This, I think, is the path to real enlightenment.

The Cost of Indoctrination

The Thinker by Rodin

I went to public school in Florida in the early 1970s. As part of a requirement for graduation all students were required by the state to take a course called “Americanism vs. Communism”. As I recall it lasted a quarter and was part of what would otherwise pass for a history credit.

The course purported to clearly distinguish between the American way of life and the totalitarian/fascist nature of communist governments. In it I learned more than I ever expected to about communist theories and leaders. Our class even had a guest speaker who had lived behind the Iron Curtain. She provided a first hand account of what it was like to live in a totalitarian state. I confess after completing the “course” I had no desire to become a communist. But I had none before the course either.

Yet the course has bothered me to this day. And this was because it was not really learning. It was indoctrination, courtesy of the Florida state legislature. While it certainly had its educational aspects, it was neither fair nor balanced. No communists were invited to counterpoint. No mention was made that Communism was a direct result of the brutal oppression of the Russian people. Nor was the very real exploitation of the workers at the time (both in Europe and here in the United States) and the fact that laborers lived lives in poverty with no hope of a better future given any mention as the conditions that bred communism. The course was really about the evils of communism as perceived through the lenses of a nation twenty years or so into The Cold War. It did not provide a genuine understanding of communism. It did not provide context. It was not really education.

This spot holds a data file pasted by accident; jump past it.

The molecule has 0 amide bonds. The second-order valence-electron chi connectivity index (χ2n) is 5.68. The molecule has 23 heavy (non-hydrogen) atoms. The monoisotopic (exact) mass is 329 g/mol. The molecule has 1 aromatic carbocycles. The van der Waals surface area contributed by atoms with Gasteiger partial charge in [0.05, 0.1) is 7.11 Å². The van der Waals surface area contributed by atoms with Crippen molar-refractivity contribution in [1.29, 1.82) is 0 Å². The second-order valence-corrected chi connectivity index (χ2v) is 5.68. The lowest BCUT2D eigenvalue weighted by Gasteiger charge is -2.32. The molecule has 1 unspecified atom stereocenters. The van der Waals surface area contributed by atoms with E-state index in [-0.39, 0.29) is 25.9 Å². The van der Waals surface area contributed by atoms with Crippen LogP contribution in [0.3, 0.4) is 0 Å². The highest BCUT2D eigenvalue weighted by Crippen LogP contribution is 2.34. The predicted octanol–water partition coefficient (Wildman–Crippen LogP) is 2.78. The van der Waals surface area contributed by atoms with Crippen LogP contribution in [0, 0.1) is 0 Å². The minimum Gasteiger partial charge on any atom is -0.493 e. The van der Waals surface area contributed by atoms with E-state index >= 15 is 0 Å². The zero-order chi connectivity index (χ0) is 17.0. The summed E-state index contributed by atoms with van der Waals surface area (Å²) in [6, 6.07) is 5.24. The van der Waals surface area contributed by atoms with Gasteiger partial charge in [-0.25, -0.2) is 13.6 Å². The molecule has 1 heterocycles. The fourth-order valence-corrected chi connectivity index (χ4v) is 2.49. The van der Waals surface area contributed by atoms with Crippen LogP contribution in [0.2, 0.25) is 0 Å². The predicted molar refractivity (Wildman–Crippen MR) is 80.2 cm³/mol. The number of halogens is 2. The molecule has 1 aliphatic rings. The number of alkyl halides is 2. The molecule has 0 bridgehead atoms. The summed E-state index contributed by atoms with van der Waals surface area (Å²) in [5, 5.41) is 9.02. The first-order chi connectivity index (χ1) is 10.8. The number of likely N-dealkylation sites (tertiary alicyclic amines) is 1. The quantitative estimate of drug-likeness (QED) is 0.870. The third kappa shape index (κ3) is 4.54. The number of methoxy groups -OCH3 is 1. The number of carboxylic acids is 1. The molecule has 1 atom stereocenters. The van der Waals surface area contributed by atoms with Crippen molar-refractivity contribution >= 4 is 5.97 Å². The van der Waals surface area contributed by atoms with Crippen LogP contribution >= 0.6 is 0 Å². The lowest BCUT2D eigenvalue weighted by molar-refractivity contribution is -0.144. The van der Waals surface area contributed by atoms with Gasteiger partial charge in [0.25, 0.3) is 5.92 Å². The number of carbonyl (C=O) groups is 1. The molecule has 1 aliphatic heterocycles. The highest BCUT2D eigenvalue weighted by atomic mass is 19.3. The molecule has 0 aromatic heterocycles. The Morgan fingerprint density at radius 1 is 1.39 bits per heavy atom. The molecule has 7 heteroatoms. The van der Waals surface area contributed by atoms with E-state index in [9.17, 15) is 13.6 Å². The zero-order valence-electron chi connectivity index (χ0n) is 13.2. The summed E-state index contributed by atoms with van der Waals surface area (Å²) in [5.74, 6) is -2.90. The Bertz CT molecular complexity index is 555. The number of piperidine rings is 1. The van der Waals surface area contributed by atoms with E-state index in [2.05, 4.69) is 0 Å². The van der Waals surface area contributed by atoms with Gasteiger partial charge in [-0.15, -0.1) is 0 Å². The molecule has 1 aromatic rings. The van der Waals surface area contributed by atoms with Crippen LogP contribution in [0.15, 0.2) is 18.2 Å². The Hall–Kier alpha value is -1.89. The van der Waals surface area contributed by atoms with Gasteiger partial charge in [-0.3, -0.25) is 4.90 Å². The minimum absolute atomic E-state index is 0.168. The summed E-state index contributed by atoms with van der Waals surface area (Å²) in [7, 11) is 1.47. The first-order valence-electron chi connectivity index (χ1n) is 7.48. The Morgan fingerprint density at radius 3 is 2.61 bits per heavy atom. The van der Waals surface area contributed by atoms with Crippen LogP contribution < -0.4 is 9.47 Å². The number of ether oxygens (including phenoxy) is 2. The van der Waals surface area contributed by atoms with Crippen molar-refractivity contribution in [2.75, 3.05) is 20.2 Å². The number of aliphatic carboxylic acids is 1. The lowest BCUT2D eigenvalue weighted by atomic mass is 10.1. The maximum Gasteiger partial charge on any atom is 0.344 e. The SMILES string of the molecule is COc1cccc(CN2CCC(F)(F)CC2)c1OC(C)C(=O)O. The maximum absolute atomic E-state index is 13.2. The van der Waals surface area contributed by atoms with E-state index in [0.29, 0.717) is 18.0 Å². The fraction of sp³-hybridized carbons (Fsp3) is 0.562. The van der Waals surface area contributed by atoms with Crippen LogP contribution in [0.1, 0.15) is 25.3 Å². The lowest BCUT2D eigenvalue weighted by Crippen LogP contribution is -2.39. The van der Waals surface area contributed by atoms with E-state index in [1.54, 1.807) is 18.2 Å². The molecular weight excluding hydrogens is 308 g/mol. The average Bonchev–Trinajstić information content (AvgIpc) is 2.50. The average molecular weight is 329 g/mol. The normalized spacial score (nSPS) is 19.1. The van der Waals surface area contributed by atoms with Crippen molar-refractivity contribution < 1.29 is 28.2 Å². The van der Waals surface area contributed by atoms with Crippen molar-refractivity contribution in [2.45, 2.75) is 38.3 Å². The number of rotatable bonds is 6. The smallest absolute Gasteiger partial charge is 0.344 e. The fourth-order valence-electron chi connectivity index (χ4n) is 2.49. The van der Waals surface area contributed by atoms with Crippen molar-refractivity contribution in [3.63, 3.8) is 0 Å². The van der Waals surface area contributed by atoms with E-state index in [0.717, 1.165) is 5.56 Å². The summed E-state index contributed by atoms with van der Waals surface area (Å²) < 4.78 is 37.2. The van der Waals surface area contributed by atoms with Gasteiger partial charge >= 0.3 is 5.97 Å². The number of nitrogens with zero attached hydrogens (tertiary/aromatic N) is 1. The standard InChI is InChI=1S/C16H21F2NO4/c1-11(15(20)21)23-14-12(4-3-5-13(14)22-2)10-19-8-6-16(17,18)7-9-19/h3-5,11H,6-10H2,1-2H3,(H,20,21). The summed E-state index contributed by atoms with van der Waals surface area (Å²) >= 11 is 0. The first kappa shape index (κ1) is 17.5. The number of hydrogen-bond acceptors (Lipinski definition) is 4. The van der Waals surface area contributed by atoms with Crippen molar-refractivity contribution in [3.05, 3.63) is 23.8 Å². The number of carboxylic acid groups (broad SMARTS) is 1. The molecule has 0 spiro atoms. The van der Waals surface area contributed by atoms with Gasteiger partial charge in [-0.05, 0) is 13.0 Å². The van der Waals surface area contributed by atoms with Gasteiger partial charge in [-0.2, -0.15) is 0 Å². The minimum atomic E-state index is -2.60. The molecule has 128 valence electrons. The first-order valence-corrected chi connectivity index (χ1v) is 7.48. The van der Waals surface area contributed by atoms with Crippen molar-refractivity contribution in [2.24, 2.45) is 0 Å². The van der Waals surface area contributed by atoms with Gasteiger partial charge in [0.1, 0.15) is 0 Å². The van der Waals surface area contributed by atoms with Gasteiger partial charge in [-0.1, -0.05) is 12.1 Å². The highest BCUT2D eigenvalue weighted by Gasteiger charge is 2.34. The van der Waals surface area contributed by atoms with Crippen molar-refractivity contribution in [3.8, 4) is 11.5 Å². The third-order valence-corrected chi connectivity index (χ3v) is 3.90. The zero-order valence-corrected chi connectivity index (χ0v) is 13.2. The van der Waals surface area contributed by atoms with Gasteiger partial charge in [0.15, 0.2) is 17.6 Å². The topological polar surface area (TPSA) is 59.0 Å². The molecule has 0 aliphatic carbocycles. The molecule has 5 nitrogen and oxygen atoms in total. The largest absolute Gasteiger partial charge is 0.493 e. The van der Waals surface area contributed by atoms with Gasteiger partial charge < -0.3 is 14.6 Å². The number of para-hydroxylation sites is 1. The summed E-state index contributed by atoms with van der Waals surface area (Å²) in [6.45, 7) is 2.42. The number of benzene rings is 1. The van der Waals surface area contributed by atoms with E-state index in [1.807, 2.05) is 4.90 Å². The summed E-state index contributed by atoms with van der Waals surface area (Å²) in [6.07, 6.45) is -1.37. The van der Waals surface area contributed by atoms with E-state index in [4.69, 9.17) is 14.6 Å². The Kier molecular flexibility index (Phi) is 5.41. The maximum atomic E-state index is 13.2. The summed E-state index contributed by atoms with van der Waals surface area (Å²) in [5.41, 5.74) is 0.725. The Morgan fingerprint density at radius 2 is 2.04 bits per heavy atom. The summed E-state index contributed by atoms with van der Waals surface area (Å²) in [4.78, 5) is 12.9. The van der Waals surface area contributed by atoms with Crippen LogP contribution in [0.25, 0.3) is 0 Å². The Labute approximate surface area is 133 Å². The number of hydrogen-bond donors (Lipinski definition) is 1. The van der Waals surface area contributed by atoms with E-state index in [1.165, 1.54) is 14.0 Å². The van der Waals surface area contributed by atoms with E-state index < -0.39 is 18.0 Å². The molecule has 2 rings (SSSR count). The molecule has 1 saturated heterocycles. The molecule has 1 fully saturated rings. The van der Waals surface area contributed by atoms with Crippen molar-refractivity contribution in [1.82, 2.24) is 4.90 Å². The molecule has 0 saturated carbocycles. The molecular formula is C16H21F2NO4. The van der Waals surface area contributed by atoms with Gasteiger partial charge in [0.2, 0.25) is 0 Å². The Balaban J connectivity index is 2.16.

At the time this was an isolated example. Today though students have to pass more and more “courses” that are really just indoctrination. In some cases the courses are worse than indoctrination. Why? Because they present themselves as unbiased when they clearly are not.

The best example that I can think of is the modern sex education course taught in our public schools. In many school districts abstinence is openly preferred. Indeed this is Bush Administration policy. Any suggestion that sexual curiosity between boys and girls of that age might be natural is rebuffed. Homosexuality is often not discussed, and when discussed is discussed in a tightly scripted way so that the size and scope of homosexuality is difficult for the student to understand. In many school districts masturbation is not discussed. Even discussing birth control is off limits for many students. Instead of discussing sexuality in context, sex education has become a discussion of the potential horrors of premarital sex. It does little to give a student any idea how to actually cope with their feelings. Sex education has become indoctrination. It usually fails to present the balanced set of information needed by students to make informed choices.